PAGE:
The Real World

October 2010  The Psychologist, 23 (10), 790.

As we write this piece, the attention of much of the world’s press is focused on the San Jose mine in Copiapó, Chile, where 33 miners remain trapped three-quarters of a kilometre underground. The fact that they are alive is a miracle in itself, but now questions are being asked about their psychological state and the issue of how they will cope with months of entombment in a state of chronic privation. The scenario is indeed nightmarish, and the psychological literature is replete with terminology, theory, and case studies that would give little cause for optimism. If ever there was a situation guaranteed to crush a person in body and spirit, this surely would be it.

In recent years, however, researchers have started to develop a psychological narrative which moves beyond the idea that humans succumb passively to those forces (whether natural or social) which subjugate and imprison them. One of the first researchers to chart this alternative trajectory was Peter Suedfeld, whose work with Holocaust survivors and polar explorers alerted him to the phenomenon of salutogenesis — a term coined by Aaron Antonovsky to describe the human capacity to rise to adversity and to overcome it.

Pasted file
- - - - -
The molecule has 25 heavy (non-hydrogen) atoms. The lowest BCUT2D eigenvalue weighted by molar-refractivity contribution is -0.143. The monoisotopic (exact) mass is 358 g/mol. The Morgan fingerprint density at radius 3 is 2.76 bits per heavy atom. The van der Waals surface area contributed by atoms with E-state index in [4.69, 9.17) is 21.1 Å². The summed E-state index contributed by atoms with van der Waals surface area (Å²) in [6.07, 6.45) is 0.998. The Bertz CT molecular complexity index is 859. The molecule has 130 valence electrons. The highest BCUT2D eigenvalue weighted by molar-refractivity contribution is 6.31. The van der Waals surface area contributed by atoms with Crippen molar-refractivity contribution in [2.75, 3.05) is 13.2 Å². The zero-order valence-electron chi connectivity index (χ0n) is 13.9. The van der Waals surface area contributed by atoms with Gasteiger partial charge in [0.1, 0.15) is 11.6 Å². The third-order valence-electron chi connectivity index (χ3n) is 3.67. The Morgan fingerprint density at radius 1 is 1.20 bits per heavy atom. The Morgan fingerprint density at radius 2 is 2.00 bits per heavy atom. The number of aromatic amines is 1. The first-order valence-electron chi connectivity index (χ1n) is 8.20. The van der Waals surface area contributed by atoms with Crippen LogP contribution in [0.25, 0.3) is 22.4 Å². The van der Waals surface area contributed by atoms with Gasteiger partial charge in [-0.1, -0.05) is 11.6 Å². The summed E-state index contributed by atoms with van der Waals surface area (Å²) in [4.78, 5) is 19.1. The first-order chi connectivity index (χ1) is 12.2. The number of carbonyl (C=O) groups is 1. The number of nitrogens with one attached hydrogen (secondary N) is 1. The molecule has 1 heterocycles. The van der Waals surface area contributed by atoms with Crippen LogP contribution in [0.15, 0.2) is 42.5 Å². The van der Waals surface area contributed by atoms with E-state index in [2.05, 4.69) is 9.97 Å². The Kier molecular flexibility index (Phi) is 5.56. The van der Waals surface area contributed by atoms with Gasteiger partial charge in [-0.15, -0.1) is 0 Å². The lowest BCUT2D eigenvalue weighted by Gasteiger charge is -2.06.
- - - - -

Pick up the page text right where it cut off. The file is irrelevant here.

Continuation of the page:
In this context, it is interesting too that whereas once the psychological literature was dominated by a view that members of subjugated groups could only ever succumb to their role, increasingly researchers have articulated a psychology of resilience and resistance in which the subjugated fight back.

The work of John Drury and colleagues at the University of Sussex is emblematic in this regard. Looking at survivors in a range of contexts — most notably the London bombings — this has shown that in the most appalling of circumstances, people are capable of coming together to turn individual vulnerability into combined strength. Ironically, the belief that people are vulnerable and that they panic under extreme circumstances can lead the Emergency Services to intervene in such a way that they disrupt this self-organization and hence undermine collective resilience.

In all this work, one key psychological ingredient stands out as having particular protective properties: the social group. In particular, this is because where people feel bound together by a sense of common fate, their shared identity proves to be a powerful resource on which basis they can both give and receive social support. This in turn leads to an enhanced sense that one has the resources to cope with hard times and hence reduces stress. But, as a group, people are also better able to imagine a positive future and to see that they have the collective will to bring it about.

Deep in the bowels of the Chilean earth, a strong collective identity is undoubtedly the miner’s greatest psychological resource. The best way to protect their psychological well-being is to help build this sense of identity. The best way of protecting vulnerable individuals is to ensure that they are not isolated from the group. Of course, collective identity alone will not guarantee a happy ending. But it does ensure that they will not yield helplessly to nature, and that, however it turns out, their struggle will be a source of both inspiration and celebration.